Dogg Food was an immediate commercial success when it first dropped; a given fact considering the label it came from. The album entered the Billboard 200 at #1, en route to selling more than 3 million units. Besides giving Death Row Records yet another multi-platinum platter, Dogg Food proved pivotal for far more important reasons. This album led to the separation between Interscope Records, Death Row’s distributing label, and its corporate parent Time Warner, who sold its 50 percent stake in Interscope to Interscope co-founders Ted Field and Jimmy Iovine, just weeks before this album’s release. Due to the controversy surrounding Snoop Dogg’s 1993 debut DoggyStyle, Death Row Records wound up on the business end of a censorship blitzkrieg, the goal of which was to prevent Tha Row’s next high profile release (this album) from hitting stores. Media watchdog and activist C. Delores Tucker, in conjunction with conservative pundit Bill Bennett, pressured Time Warner exec Michael Fuchs into severing ties with both Death Row and Interscope over Dogg Food, and Time Warner subsequently refused to distribute the album. But Death Row and Interscope got the last laugh, as the album made a mint for its new distributor – West Coast indie Priority Records – and Interscope later joined the Universal/MCA conglomerate, and became one of the most profitable labels in the history of recorded music.

As for Tha Dogg Pound, Dogg Food would be the creative and commercial highpoint of their career. It’d also be a source of drama; with the group becoming embroiled in the East Coast-West Coast conflict of the mid-1990’s over their single “New York, New York”, and having their video trailers shot at in December of 1995, while filming the “New York, New York” clip in Red Hook, Brooklyn. Death Row Records began to come apart at the seams in the year after this album’s release; with Dr. Dre leaving in March 1996 to found Aftermath Entertainment, the label’s new shining sun 2Pac being killed in September 1996, and Suge Knight being imprisoned on a probation violation in February 1997. Kurupt the Kingpin himself would leave Death Row in 1997 over unpaid royalties, and leave Daz Dillinger to continue on as a soloist, as well as Death Row’s primary in-house producer. Both Daz and Kurupt have become longstanding icons of West Coast rap over the last decade-plus; partly due to the music they’ve each produced since their debut, but primarily because of Dogg Food; a true landmark in 90s Hip Hop. Looks like the censors just couldn’t stop the reign.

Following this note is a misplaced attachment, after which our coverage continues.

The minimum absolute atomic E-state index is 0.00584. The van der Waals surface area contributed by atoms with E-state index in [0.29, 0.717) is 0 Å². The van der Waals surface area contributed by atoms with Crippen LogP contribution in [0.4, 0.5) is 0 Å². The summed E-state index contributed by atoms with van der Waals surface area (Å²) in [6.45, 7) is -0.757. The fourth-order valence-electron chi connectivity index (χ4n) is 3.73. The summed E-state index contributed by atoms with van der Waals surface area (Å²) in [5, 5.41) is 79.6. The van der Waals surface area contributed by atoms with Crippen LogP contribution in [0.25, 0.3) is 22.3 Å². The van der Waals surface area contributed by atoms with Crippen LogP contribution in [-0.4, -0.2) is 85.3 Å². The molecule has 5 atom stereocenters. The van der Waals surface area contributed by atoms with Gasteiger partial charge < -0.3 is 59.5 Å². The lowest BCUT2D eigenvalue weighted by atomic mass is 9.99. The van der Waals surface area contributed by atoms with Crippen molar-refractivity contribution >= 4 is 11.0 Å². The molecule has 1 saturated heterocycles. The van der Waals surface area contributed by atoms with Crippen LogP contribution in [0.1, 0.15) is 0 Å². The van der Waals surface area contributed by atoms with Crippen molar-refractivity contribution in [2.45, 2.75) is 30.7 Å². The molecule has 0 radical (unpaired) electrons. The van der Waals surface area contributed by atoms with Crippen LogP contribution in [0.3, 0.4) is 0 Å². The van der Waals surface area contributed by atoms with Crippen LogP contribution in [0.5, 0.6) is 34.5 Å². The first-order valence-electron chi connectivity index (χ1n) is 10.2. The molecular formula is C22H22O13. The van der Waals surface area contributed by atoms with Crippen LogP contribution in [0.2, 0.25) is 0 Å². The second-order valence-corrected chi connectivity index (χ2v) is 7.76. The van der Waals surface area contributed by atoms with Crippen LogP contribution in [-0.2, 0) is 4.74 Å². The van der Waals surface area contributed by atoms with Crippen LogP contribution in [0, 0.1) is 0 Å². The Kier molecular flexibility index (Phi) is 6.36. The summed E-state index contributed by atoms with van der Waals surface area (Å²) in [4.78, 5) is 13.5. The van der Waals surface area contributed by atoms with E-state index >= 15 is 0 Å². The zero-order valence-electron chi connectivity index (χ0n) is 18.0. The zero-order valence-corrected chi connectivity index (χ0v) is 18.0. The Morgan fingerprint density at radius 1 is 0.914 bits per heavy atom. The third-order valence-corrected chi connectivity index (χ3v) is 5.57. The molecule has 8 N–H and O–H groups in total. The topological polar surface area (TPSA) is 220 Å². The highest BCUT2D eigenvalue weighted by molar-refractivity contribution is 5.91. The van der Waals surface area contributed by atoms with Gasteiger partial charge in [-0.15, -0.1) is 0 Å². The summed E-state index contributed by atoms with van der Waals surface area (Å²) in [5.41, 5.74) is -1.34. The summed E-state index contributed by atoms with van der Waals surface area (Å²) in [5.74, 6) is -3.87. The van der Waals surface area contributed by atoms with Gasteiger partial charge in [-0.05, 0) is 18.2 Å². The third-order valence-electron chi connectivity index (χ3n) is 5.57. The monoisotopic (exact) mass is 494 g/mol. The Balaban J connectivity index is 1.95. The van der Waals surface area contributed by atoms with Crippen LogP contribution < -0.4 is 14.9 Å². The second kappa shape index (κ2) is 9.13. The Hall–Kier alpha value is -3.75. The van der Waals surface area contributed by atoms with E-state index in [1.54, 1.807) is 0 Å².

To Listen to Dogg Food, click here.